Authors: Adnan Rasool and Bailey Fairbanks
Corresponding Author: Adnan Rasool, Georgia State University (Atlanta, GA), firstname.lastname@example.org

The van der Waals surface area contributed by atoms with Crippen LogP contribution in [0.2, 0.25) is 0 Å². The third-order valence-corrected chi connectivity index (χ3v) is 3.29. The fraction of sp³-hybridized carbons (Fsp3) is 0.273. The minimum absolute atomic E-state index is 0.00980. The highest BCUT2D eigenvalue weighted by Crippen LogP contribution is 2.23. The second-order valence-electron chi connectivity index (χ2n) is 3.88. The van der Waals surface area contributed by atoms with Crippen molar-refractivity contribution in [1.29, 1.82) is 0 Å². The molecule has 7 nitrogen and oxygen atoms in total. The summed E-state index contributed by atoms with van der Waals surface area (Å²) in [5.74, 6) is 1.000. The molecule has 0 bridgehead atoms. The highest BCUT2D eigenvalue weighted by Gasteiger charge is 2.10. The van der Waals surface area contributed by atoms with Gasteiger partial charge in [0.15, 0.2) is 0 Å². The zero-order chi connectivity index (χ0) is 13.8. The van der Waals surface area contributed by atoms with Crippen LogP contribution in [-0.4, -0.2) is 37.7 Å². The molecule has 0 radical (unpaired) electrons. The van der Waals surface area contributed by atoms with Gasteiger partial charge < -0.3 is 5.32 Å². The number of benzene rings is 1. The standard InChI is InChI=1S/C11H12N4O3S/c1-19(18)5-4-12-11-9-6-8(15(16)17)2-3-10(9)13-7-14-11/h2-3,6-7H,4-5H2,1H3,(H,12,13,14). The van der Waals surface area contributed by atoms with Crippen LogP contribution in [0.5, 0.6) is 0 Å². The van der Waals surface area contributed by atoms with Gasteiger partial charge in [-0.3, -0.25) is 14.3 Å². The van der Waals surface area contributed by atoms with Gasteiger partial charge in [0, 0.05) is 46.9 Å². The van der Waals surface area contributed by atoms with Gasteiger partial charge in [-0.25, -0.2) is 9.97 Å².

In emerging democracies judicial independence is a key indicator of institutional strength and commitment to the democratic rules of the game. In this paper, we examine whether judicial independence is just a transitionary necessity or is it truly a democratic norm. By exploring the cases of South Africa and Pakistan, we argue that if the judiciary manages to disassociate itself from the regime through judicial activism and institutionalization under authoritarian rule, it will become an alternative source of laws and public policy. It would become a counter weight to the regime and by that virtue consolidate its independence. But once the transition to democracy is complete, the court will not be allowed to function as a counter balance to the legislature or executive and by extension will witness its independence erode. We argue that the largely non-democratic elements of bureaucratic efficiency, public opinion, and existing British post-colonial Common Law structures serve to insulate and strengthen the court against political attacks on the judiciary as an institution in authoritarian regimes but such structures are struck down once democracy returns.